"An agent-based model of fibrosis on lung architecture"
Idiopathic pulmonary fibrosis (IPF) is a disease characterized by remodeling and stiffening of fibrous collagen leading to septal thickening, alveolar destruction, and a stiffer lung. Little is known about how healthy parenchyma transitions to the characteristic IPF pattern seen on computed tomography (CT) scans. We investigate the morphogenesis of IPF with an agent-based model (ABM) that simulates cells interaction with extracellular matrix to imitate the progression of tissue accumulation. We incorporate alveolar architecture so that the model can simulate the conversion of real lung structure into a fibrotic environment. Lungs from mice with bleomycin-induced fibrosis and control mice were fixed at constant pressure and scanned with micro-CT at 4.9-micron slices. The lung architecture from the control serves as the scaffolding our agents traverse. Agents representing pro-fibrotic phenotypes increased tissue density by a fixed amount and were allowed to build off this tissue into airspaces while anti-fibrotic agents removed a fraction of tissue density. The ABM was run until the control lung architecture resembled the fibrotic lung architecture. The addition of agents acting on anatomically realistic alveolar architectures results in tissue remodeling reminiscent of that seen in pulmonary fibrosis, and thus can provide insight into emergent structures arising in fibrosis.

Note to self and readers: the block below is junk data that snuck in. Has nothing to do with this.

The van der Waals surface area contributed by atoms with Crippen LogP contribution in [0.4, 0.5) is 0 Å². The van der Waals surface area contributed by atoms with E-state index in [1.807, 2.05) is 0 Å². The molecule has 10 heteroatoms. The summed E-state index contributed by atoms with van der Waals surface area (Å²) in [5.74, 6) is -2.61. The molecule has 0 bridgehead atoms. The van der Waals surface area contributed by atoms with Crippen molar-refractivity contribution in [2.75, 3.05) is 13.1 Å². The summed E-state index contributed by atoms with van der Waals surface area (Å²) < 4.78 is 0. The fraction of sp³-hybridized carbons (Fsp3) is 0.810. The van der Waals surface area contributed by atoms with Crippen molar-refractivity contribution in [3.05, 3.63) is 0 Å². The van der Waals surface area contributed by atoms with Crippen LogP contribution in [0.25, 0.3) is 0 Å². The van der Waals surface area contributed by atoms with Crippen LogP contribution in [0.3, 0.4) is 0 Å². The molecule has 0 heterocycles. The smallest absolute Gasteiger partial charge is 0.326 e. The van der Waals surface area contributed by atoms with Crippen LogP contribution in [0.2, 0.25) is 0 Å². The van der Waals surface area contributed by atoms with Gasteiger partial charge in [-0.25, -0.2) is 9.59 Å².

Additional authors: Alexander Sosa; Department of Bioengineering, University of Colorado Denver | Anschutz Medical Campus, Aurora, CO; Bradford J. Smith; Department of Bioengineering, University of Colorado Denver | Anschutz Medical Campus, Aurora, CO; Béla Suki; Department of Biomedical Engineering, Boston University, Boston, MA; Jason H. T. Bates; Department of Medicine, University of Vermont, Burlington, VT;